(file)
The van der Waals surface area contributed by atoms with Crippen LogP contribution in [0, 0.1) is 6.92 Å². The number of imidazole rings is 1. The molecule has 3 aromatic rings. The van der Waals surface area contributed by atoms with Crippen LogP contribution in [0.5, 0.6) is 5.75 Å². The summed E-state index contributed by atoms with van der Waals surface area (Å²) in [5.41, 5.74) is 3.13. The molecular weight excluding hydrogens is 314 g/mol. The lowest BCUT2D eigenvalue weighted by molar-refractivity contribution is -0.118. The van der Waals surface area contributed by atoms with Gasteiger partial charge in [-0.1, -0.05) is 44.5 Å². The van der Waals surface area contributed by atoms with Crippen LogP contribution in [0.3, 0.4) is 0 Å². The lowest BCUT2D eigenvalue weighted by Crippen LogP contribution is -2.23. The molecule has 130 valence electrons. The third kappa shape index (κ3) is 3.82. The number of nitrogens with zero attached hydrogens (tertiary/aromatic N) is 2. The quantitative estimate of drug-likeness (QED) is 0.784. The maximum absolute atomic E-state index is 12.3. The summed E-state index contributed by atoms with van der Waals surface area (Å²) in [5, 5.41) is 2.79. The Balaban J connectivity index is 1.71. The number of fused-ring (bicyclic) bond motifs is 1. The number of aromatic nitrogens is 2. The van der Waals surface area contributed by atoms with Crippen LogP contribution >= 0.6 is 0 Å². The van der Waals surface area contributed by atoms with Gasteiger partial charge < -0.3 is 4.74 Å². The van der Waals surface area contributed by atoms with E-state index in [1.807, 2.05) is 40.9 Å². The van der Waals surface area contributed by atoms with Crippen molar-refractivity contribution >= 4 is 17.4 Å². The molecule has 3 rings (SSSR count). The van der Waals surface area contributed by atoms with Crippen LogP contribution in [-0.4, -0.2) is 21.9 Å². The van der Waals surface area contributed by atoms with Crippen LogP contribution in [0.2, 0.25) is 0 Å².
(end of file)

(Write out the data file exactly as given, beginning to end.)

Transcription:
The van der Waals surface area contributed by atoms with Crippen LogP contribution in [0, 0.1) is 6.92 Å². The number of imidazole rings is 1. The molecule has 3 aromatic rings. The van der Waals surface area contributed by atoms with Crippen LogP contribution in [0.5, 0.6) is 5.75 Å². The summed E-state index contributed by atoms with van der Waals surface area (Å²) in [5.41, 5.74) is 3.13. The molecular weight excluding hydrogens is 314 g/mol. The lowest BCUT2D eigenvalue weighted by molar-refractivity contribution is -0.118. The van der Waals surface area contributed by atoms with Gasteiger partial charge in [-0.1, -0.05) is 44.5 Å². The van der Waals surface area contributed by atoms with Crippen LogP contribution in [0.3, 0.4) is 0 Å². The lowest BCUT2D eigenvalue weighted by Crippen LogP contribution is -2.23. The molecule has 130 valence electrons. The third kappa shape index (κ3) is 3.82. The number of nitrogens with zero attached hydrogens (tertiary/aromatic N) is 2. The quantitative estimate of drug-likeness (QED) is 0.784. The maximum absolute atomic E-state index is 12.3. The summed E-state index contributed by atoms with van der Waals surface area (Å²) in [5, 5.41) is 2.79. The Balaban J connectivity index is 1.71. The number of fused-ring (bicyclic) bond motifs is 1. The number of aromatic nitrogens is 2. The van der Waals surface area contributed by atoms with Crippen LogP contribution >= 0.6 is 0 Å². The van der Waals surface area contributed by atoms with Gasteiger partial charge < -0.3 is 4.74 Å². The van der Waals surface area contributed by atoms with E-state index in [1.807, 2.05) is 40.9 Å². The van der Waals surface area contributed by atoms with Crippen molar-refractivity contribution >= 4 is 17.4 Å². The molecule has 3 rings (SSSR count). The van der Waals surface area contributed by atoms with Crippen LogP contribution in [-0.4, -0.2) is 21.9 Å². The van der Waals surface area contributed by atoms with Crippen LogP contribution in [0.2, 0.25) is 0 Å².